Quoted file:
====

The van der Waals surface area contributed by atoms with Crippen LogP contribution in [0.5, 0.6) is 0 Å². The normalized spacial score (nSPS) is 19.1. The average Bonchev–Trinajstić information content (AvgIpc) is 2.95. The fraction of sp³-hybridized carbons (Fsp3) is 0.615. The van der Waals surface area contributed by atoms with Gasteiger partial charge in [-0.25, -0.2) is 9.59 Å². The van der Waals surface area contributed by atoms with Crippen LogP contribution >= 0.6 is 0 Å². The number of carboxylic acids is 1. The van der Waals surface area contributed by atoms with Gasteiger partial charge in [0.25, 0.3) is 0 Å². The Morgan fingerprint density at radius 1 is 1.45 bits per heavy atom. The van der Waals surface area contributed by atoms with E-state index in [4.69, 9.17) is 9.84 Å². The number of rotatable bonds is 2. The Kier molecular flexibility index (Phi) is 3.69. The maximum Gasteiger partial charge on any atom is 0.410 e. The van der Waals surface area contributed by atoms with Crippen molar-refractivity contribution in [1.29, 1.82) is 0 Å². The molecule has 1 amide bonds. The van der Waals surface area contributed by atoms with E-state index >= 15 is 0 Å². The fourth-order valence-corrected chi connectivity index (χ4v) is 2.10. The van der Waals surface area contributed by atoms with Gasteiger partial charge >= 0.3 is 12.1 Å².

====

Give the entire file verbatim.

The van der Waals surface area contributed by atoms with Crippen LogP contribution in [0.5, 0.6) is 0 Å². The normalized spacial score (nSPS) is 19.1. The average Bonchev–Trinajstić information content (AvgIpc) is 2.95. The fraction of sp³-hybridized carbons (Fsp3) is 0.615. The van der Waals surface area contributed by atoms with Gasteiger partial charge in [-0.25, -0.2) is 9.59 Å². The van der Waals surface area contributed by atoms with Crippen LogP contribution >= 0.6 is 0 Å². The number of carboxylic acids is 1. The van der Waals surface area contributed by atoms with Gasteiger partial charge in [0.25, 0.3) is 0 Å². The Morgan fingerprint density at radius 1 is 1.45 bits per heavy atom. The van der Waals surface area contributed by atoms with E-state index in [4.69, 9.17) is 9.84 Å². The number of rotatable bonds is 2. The Kier molecular flexibility index (Phi) is 3.69. The maximum Gasteiger partial charge on any atom is 0.410 e. The van der Waals surface area contributed by atoms with Crippen molar-refractivity contribution in [1.29, 1.82) is 0 Å². The molecule has 1 amide bonds. The van der Waals surface area contributed by atoms with E-state index >= 15 is 0 Å². The fourth-order valence-corrected chi connectivity index (χ4v) is 2.10. The van der Waals surface area contributed by atoms with Gasteiger partial charge >= 0.3 is 12.1 Å².